Starbucks back on top?

2 August 2010

Written by: Meghan Lodwick

Starbucks the coffee mogul, Starbucks the international meeting place, Starbucks downsized, now Starbucks the news distributor?

I can see the board room discussion that took place two years ago when Howard Schultz came out of retirement and reappointed himself as CEO.

‘We’re losing money and have closed hundreds of stores around the world,’  Schultz would have screamed across a long rectangular table.

‘The internet seems to have taken off, why don’t we do something with that?’ a pimply faced intern would have replied.

‘I like it! To the keyboards!’ Schultz would have said.

And that’s what probably happened. Since Schultz’s return, Starbucks has become the number one consumer brand on social media with over ten million friends on Facebook and nearly one million Twitter followers.

In fact, they decided to go a step further than the status update and on 1 July introduced free Wi-Fi in all of their US stores and a few in Canada.

This is not a new concept, free Wi-Fi is something people now expect from a café and most public places. The crumpled communal newspapers are being replaced by laptops and Apple gadgets.

However, it is the upcoming launch of the Starbucks Digital Network (SDN) that is changing the dynamic of the café.

Partnerships with iTunes, The New York Times, Patch, USA TODAY, The Wall Street Journal, Yahoo! and others are enabling Starbucks to offer otherwise exclusive content free to their in-store customers.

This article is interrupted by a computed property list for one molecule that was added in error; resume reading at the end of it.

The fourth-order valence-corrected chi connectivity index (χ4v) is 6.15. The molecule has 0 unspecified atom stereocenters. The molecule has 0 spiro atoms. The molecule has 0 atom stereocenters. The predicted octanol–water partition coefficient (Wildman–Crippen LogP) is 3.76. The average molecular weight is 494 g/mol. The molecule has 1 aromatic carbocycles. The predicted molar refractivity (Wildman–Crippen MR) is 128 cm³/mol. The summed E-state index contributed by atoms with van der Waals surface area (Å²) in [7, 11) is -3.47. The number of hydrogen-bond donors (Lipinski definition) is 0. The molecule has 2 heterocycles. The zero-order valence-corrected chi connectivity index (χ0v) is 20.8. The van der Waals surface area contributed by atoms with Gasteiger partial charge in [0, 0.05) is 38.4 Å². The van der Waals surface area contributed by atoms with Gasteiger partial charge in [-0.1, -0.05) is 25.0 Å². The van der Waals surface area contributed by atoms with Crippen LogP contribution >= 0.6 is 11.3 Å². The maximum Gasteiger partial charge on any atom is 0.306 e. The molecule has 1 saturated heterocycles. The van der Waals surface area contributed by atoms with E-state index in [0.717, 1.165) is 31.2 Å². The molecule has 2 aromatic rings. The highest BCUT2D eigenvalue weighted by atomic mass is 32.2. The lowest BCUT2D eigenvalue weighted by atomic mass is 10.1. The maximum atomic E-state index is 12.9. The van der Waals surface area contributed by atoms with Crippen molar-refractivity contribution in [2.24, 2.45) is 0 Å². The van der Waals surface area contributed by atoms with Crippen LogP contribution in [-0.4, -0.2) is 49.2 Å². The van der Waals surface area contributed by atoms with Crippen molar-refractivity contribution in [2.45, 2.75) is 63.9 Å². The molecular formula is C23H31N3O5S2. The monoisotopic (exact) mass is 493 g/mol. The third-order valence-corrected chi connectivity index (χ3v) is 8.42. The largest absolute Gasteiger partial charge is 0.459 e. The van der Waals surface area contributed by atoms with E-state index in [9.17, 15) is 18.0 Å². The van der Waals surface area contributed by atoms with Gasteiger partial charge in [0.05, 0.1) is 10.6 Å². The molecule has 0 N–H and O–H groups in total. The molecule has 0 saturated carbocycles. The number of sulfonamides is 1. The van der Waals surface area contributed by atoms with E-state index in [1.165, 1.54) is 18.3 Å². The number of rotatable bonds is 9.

Paywalls on news sites such as The Wall Street Journal can be sidestepped upon purchase of a beverage and free downloadable music will be available through their deals with iTunes.

So their stores become downloading hubs. Not being able to find a place within the specialty coffee market has forced the company to give stuff away for free in order to get back on top.

As they filter information in their cafés to caffeinated consumers, they will no doubt reinvigorate their brand. Sitting in a café on a laptop for hours can equate to multiple purchases as one coffee does not fulfil hunger; only a muffin could tide you over til you’ve reaped all the benefits from the SDN.

Yet the perpetuators of the second wave of coffee may now have started the fourth. This network may very well turn the social part of a café into a point for connectivity, where we all stare at our screens, silently flicking through the web giving whole new meaning to the phrase ‘having a quiet one’.

Meghan Lodwick is a Master of Global Communications student at La Trobe University. This was originally published at her blog, For the Love of Beans!